RESEARCH: Lemur songs are similar to human music

Lemur songs are similar to human music says new research reported in The New Scientist magazine on 25 October 2021.

Research scientists from the University of Turin in Italy are studying the Indri Lemur (Indri indri) in the lowland rainforest in eastern Madagascar.

Their research suggests that the primate’s calls have a great deal in common with human music.

The Indri Lemur sings to communicate with other family groups, or to locate and reunite with family members, says Chiara De Gregorio, the research leader. The Indri Lemur is a large, black and white lemur in the Indriidae family.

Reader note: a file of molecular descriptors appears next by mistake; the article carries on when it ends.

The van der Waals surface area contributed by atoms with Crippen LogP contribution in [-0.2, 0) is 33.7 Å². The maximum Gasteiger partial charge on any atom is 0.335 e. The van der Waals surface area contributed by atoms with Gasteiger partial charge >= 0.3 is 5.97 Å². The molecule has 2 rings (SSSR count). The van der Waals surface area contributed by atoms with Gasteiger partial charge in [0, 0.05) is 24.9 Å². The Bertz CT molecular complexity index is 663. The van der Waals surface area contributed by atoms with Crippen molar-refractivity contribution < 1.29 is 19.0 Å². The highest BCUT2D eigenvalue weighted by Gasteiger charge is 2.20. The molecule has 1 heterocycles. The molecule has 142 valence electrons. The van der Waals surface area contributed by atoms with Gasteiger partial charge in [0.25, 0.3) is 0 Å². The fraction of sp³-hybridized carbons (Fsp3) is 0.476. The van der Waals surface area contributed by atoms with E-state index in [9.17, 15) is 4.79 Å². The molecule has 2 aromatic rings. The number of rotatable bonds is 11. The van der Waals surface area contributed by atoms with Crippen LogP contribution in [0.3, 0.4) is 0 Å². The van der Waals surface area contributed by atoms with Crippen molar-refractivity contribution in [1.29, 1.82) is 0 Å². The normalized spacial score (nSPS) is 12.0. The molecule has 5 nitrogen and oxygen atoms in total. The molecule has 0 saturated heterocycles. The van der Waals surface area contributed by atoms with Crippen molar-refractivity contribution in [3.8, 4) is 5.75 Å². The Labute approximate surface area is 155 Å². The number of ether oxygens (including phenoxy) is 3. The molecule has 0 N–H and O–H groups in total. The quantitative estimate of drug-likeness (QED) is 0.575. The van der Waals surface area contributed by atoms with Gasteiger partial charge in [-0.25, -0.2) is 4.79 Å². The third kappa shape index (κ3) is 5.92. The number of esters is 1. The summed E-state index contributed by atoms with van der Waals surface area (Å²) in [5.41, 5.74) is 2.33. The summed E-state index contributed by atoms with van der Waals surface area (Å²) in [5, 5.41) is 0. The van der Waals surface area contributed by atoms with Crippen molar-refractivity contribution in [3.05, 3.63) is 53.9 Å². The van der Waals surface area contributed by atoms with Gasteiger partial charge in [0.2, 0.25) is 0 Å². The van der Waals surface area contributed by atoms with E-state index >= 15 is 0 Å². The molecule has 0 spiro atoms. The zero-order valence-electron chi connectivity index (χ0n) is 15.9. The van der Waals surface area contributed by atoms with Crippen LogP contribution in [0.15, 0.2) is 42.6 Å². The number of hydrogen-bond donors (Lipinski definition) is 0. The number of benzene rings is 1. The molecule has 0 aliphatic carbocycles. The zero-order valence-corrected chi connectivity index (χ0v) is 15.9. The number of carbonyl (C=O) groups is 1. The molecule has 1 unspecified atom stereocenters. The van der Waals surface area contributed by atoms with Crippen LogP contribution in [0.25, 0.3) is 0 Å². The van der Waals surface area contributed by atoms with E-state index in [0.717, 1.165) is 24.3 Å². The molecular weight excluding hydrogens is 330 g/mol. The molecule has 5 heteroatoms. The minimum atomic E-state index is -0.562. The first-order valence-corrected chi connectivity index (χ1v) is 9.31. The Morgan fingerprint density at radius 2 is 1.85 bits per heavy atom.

The researchers recorded songs from 20 different Indri Lemur groups over 12 years in Madagascar’s rainforests and analysed the timing of the notes.

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RESEARCH: Fish can sing, researchers say

Marine biologists have found that fish can sing.

Some marine biologists have recorded fish singing. The sound recordings were captured by two sea-noise loggers (marine biologists) near the Port Hedland shore in Western Australia and also 21 kilometres (13 miles) away from shore. The sounds were recorded for 24 hours a day for seven days a week for 18 months. 

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